Do More With Data
The data that’s collected through access control systems can help owner-operators “understand behaviors and predict behaviors,” says Davenport. In turn, that behavioral information can be utilized to improve operations. He notes that this invaluable intelligence is currently being used to assist with staffing issues. Owner-operators review when people are on site and develop work schedules that accommodate traffic. If no customers visit the property on Mondays or between the hours of 10 and 11 a.m., for example, there is no need to have a property manager present that day or time. Alternatively, staff can be on site during the facility’s busiest days and times, thus refining payroll costs and increasing the prospects for customer service interactions. What’s more, this data could potentially eliminate the need to attract, hire, and train additional team members.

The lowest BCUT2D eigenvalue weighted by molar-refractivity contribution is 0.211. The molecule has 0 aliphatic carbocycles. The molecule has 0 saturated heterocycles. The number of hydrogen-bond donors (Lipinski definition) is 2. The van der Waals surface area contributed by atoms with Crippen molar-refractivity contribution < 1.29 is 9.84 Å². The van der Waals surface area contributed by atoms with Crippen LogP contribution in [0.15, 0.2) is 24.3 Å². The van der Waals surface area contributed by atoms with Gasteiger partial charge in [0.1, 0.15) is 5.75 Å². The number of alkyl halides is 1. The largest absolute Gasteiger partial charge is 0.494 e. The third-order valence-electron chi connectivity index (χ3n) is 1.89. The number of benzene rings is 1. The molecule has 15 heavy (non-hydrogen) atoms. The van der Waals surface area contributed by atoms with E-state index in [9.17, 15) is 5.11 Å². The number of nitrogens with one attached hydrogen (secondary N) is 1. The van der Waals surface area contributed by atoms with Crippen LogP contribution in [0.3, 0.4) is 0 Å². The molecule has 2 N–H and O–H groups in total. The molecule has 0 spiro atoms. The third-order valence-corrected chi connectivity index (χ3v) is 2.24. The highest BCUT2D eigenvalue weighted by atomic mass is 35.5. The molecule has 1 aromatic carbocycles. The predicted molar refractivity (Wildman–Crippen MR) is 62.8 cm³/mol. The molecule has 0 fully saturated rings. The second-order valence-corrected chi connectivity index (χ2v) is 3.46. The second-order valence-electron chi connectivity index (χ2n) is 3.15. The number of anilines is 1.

As mentioned earlier, site-specific data reveals when tenants are on the property and how long they stay in their units. Per Davenport, this behavioral data can help owner-operators make decisions about rental rate increases. He gives these examples: Tenants who spend a long period of time within their units may be contemplating moving out; conversely, tenants who make quick visits are likely “stickier.” Knowing the length of time tenants spend in their units can “prevent churn,” he says, enabling owner-operators to identify who would accept a rental rate increase and who may move out over a price hike. Assessing this data can help owner-operators get tenants up to street rates in a more tailored time frame that doesn’t push them to pack up too soon.
“The sky’s the limit with data,” says Davenport.
Davenport also shares that PTI has seen an uptick in inquiries about remote management—a trend he believes will continue given the behaviors of digital natives.